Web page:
9 Sep 2011

Wine from Eastern USA: a look from afar

I confess that I have always been intrigued by the fact that the state of New York is the USA's third largest producer of wine, after the giant California (some 90%) and the state of Washington, yet without feeling any particular urge to go there and explore. I suppose that what has deterred me is the knowledge that most of the wine made there comes from vitis labrusca, one of North America's native vine species which is infamous for producing wines with strange (sometimes called "foxy") flavours. Or else from French or American hybrids using local species crossed with the Asian/European vitis vinifera. In fact it was not until quite recently that vitis vinifera, properly grafted of course onto phylloxera resistant root stock, was planted commercially in this region.

(my photo of this bottle, whose label has suffered a bit, shows a lake in the backgound. This is not one of the Finger Lakes, but the one at the bottom of the land in my base in South-West France)

My low level of awareness of this wine-growing region of New York (which exports little, having plenty of consumers on its doorstep) was raised recently when a friend in France who imports wines from various points around the globe, mostly far away, produced a bottle of a Riesling from a winery in the Finger Lakes area called Sheldrake Point. We tried this wine at lunch one day and I found it much better than drinkable. It was clean, fresh and with just the right amount of crisp, citrus-like character to get the bottle drunk in a fairly short space of time on a warm day. In fact it would have shown well alongside many Rieslings from Alsace, with a character perhaps midway between such wines and the more delicate German dry Rieslings. Because yes, it was perfectly dry. Even if a Gewurztraminer from the same producer was not nearly so good (in fact quite poor), this Riesling made me think that maybe I should get across the Atlantic and explore the wines of New York State someday soon. And, if any readers out there have some recommendations to make about the wines from here, I am all ears and eyes.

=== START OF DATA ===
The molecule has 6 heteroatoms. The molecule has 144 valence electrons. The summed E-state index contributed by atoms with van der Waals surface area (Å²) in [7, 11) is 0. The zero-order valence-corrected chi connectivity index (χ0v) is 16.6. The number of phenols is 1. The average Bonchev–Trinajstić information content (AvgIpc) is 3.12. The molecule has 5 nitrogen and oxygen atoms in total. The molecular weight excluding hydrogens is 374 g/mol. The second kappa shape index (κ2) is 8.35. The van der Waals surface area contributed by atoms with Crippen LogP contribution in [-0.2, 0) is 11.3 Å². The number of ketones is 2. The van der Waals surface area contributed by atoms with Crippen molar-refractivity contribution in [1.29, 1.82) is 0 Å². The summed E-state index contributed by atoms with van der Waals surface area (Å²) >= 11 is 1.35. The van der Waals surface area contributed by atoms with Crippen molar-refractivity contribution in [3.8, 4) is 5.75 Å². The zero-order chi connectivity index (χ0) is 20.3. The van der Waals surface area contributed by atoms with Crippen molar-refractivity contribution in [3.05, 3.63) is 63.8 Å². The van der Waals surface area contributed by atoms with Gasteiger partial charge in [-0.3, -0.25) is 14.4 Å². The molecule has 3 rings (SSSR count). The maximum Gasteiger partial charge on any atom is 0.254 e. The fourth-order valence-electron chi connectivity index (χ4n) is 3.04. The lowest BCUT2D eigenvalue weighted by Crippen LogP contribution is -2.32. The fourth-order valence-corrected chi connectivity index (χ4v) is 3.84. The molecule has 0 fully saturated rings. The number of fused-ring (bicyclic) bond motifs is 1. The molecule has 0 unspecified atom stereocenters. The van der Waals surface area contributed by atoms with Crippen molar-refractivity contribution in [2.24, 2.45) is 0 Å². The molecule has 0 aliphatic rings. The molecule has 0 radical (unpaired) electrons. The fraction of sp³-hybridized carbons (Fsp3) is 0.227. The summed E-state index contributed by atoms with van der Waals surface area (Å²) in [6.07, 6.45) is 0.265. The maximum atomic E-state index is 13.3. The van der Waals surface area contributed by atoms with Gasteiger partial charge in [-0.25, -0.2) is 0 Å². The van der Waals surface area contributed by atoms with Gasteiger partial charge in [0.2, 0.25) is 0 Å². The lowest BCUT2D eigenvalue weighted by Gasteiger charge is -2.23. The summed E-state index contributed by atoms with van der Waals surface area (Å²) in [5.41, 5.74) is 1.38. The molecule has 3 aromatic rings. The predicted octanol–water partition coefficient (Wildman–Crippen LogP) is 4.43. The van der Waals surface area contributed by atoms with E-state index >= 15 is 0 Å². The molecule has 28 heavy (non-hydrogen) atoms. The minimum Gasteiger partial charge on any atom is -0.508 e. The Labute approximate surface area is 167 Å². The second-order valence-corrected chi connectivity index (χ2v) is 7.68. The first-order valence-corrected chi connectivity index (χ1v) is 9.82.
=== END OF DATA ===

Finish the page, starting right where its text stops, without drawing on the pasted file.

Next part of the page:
For those of you who (like me) know little about wine from New York State, here is an excerpt from the entry in Wikipedia :

The state has four major wine-growing regions, including Lake Erie AVA on the western end of the state, the Finger Lakes AVA in the west-central area, the Hudson River Region AVA in eastern New York, and the eastern end of the Long Island AVA. In 1976, when the Farm Winery Act was passed, the Finger Lakes and Long Island regions had 19 wineries. By 1985, there were 63 wineries, and now the regions hold approximately 212 wineries. The wine regions' soils originated from the last glacial advance which left gravel and shale type soils with heavy clay deposits in the Finger Lakes region and sandy soil in the Long Island region. The climate differs amongst the regions based on the Atlantic Gulf Stream and the numerous bodies of water and mountainous regions around the state. The annual precipitation ranges from 30 inches (76 cm) to 50 inches (127 cm). The growing season in the Lake Erie and Finger Lakes regions ranges from 180 to 200 days a year, while on Long Island, the season is extended to 220 days and the humidity is higher and the fall precipitation is somewhat higher as well.


  1. Did it strike your mind, David, that this area is the largest unsalted-water reserve of the world (250.000 square km), roughly the size of UK ? And yet, its main city, Chicago, harbours the largest number of Poles in the world, after Warsaw. Therefore, it is only fortunate that you find booze around !

  2. This is a touch of enlightenment to me. I knew there was a lot of water there, but the biggest unsalted reservoir in the world? As for the reputation of Poles and their capacity to absorb alcohol, well that is a legend that may contain some element of truth. Apart from that, what else do you know about Finger Lakes?

  3. Not a lot : I’m not allowed access to American territory since I decided I liked Fidel Castro and his beard – not much else from the man, mind you. So, I’d better shut the f..k up. I know finger prints are enough to send you to jail forever, even in the absence of other evidence, except in UK where “habeas corpus” is still the rule. I respect you a lot for that. Victor Hugo – a great man – could have been a Brit. And he did live in Guernsey for quite a while !
    Apart from anything else, did you taste Cuvée Majou 2008 ? The Hachette jury did, and liked it. Right they are !

  4. I'm not agreat fan of Fidel or his beard myself, but that's another story. Left some semples of Coume wines today at a restaurant. Will taste with my colleague soon. Agree about Habeas Corpus, which is a good principle.